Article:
With about week left in the campaign, the NCUA had already quadrupled last year’s Feds Feed Families food drive results, collecting more than 8,000 pounds of food as of Aug. 20.
“That’s almost the weight of two Ford F-150 pickups,” said NCUA Chairman Debbie Matz. “Several managers agreed to match staff donations by as much as four to one, and the result will go a long way toward helping families in the Washington metro area.”
According to the U.S. Department of Agriculture, since the campaign began in 2009, federal workers have donated and collected 15.2 million pounds of food and other non-perishable items to support families across America.
Doug Keeler, the program’s 2013 director and an Agriculture Department employee, said he hopes to surpass the overall 2012 total of 7.2 million pounds of food received last year.
“Despite furloughs, despite pay freezes, despite everything else that is going on,” Keller said, “federal employees are still filling up the plate.”
The USDA said in a release the donations help feed the 17 million children who go hungry nationwide according to the, especially during the summer when they don’t have access to reduced school breakfast and lunch programs.
Donations made in the Washington area, including non-perishable items collected by the NCUA, will go to the Capital Area Food Bank. Feds Feed Families is one of the food bank’s most successful and largest food drives, said Page Dahl Crosland director, media and events of the Capital Area Food Bank. Last year it collected 600,000 pounds of food for the food bank, which is equivalent of 462,000 meals.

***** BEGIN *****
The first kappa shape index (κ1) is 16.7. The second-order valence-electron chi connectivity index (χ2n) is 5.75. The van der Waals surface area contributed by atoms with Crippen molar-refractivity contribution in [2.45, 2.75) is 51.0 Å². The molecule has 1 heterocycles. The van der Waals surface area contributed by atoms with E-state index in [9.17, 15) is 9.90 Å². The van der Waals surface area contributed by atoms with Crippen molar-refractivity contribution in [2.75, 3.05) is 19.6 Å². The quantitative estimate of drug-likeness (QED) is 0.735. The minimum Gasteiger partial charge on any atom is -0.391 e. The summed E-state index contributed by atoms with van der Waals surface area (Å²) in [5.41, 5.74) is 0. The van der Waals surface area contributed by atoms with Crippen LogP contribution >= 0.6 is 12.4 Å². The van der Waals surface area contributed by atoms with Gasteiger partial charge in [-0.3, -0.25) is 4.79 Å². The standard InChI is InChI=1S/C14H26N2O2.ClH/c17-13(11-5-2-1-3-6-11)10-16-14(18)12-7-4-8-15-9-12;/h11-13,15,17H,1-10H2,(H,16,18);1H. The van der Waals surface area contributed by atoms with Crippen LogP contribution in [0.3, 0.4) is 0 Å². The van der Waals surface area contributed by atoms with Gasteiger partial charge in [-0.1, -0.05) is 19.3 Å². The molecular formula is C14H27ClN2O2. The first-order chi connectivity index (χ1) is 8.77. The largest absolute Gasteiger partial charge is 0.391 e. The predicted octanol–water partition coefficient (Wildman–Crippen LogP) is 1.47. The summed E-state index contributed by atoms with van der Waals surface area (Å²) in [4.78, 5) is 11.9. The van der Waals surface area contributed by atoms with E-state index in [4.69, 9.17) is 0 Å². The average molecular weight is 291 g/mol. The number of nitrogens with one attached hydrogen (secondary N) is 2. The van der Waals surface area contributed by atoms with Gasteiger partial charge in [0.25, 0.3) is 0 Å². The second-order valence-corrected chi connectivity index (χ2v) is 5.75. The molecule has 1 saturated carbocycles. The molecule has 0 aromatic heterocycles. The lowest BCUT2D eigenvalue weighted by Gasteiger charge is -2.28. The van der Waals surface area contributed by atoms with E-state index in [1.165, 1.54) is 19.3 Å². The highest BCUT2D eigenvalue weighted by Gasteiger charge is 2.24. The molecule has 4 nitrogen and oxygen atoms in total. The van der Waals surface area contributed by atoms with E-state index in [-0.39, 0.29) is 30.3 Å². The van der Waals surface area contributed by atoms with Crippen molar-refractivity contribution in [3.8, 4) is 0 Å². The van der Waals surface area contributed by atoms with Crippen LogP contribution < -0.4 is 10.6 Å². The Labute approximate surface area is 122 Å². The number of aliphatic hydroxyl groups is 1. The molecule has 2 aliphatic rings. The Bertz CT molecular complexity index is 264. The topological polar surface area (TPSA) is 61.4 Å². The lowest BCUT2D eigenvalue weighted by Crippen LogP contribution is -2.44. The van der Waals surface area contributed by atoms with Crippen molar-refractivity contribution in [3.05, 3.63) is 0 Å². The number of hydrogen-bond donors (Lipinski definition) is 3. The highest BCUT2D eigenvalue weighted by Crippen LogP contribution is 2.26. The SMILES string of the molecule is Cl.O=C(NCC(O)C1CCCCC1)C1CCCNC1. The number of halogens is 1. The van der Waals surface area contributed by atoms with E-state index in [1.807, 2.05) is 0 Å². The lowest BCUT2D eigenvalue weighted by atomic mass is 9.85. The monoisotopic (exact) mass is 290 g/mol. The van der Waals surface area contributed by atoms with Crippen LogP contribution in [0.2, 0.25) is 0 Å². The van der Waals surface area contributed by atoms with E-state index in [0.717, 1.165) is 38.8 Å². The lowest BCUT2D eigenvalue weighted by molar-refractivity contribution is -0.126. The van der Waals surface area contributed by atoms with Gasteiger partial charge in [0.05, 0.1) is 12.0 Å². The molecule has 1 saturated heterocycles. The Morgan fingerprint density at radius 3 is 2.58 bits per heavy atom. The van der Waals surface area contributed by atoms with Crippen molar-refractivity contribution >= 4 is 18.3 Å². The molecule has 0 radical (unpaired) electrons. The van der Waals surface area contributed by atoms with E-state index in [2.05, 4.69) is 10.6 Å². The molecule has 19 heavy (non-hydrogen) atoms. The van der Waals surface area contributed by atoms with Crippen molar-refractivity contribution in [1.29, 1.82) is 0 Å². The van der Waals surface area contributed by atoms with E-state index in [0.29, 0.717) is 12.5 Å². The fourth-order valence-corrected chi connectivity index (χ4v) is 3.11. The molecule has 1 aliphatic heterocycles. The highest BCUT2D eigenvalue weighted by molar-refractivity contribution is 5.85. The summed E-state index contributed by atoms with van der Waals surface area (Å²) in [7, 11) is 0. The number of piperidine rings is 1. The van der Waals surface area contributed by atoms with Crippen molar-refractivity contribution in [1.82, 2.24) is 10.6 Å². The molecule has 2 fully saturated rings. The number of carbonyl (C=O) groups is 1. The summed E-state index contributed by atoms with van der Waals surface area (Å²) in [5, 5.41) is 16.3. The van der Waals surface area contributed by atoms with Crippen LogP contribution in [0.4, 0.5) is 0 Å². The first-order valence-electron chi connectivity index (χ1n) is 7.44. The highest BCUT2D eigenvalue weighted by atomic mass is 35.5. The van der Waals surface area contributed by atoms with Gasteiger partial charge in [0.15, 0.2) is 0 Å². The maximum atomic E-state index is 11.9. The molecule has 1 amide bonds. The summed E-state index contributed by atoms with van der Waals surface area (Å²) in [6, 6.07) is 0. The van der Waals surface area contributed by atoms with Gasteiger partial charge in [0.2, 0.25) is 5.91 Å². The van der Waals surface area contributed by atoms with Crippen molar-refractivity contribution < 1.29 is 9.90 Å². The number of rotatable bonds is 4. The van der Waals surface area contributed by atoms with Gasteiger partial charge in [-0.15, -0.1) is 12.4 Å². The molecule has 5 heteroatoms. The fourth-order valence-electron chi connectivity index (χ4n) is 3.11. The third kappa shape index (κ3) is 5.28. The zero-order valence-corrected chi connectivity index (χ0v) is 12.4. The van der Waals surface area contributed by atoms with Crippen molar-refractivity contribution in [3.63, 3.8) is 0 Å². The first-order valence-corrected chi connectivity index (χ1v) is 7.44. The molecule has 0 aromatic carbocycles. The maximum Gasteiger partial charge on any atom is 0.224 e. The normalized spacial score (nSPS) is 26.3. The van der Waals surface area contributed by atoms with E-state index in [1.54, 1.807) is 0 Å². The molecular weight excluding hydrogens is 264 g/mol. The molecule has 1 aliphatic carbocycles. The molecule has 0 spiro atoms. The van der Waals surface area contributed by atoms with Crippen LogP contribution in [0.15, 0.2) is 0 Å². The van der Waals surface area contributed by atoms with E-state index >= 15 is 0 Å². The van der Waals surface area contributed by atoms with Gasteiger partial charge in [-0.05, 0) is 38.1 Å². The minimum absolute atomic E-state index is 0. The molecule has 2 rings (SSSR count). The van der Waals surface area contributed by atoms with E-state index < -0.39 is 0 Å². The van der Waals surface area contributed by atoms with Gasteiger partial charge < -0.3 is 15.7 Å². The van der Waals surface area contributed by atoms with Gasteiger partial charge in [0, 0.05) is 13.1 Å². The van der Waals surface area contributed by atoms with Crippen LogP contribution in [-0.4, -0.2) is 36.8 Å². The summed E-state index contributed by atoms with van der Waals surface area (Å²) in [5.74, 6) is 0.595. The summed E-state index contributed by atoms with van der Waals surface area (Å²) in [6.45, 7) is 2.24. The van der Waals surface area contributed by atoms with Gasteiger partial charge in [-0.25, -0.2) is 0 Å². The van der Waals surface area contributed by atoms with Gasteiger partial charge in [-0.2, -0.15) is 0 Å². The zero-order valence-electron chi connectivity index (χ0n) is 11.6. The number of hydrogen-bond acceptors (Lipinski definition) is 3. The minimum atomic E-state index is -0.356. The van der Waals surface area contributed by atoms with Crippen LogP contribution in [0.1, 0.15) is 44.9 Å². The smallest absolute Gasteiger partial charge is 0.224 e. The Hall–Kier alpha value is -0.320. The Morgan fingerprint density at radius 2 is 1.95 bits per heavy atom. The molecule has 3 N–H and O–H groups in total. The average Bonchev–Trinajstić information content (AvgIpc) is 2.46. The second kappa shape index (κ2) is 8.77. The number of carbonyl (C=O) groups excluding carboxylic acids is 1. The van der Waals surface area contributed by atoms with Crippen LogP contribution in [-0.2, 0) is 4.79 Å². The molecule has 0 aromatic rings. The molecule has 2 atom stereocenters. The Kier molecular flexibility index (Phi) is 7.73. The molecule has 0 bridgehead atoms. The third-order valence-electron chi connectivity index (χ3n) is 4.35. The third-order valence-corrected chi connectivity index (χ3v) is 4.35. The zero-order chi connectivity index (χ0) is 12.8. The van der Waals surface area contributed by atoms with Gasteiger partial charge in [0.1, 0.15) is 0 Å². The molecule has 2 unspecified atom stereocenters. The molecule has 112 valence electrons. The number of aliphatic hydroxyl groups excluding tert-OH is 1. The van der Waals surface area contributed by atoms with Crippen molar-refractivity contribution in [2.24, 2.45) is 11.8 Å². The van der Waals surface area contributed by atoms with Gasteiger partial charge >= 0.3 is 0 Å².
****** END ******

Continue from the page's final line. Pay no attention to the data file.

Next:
“I am so excited that the NCUA has collected so much food for us,” she said. “We are so impressed and are touched that they have gone above and beyond for us.”
Last year the NCUA collected more than a ton of non-perishable food for the program.
“(The) NCUA has a hard-working and generous staff that also has a healthy competitive streak,” Matz said. “Food banks have had trouble keeping up with people’s needs, and our staff has responded.”
According to Dahl Crosland, many of the food bank’s 700 partner agencies report they are seeing a tremendous increase in those seeking food assistance, with increases reported from 30% to 100%. The increase is due to job losses and the economy, the high cost of housing, lack of health care and other issues, she said.
“People can go hungry overnight,” she said. “You can lose a job and find yourself without food. Our job is to feed everyone who might need something to eat.”
The NCUA’s contribution will aid not only children, but families.
“We don’t have any requirements to get food from us,” Dahl Crosland said. “If you are hungry we will help you.”
The Feds Feed Families food drive ends Aug. 28.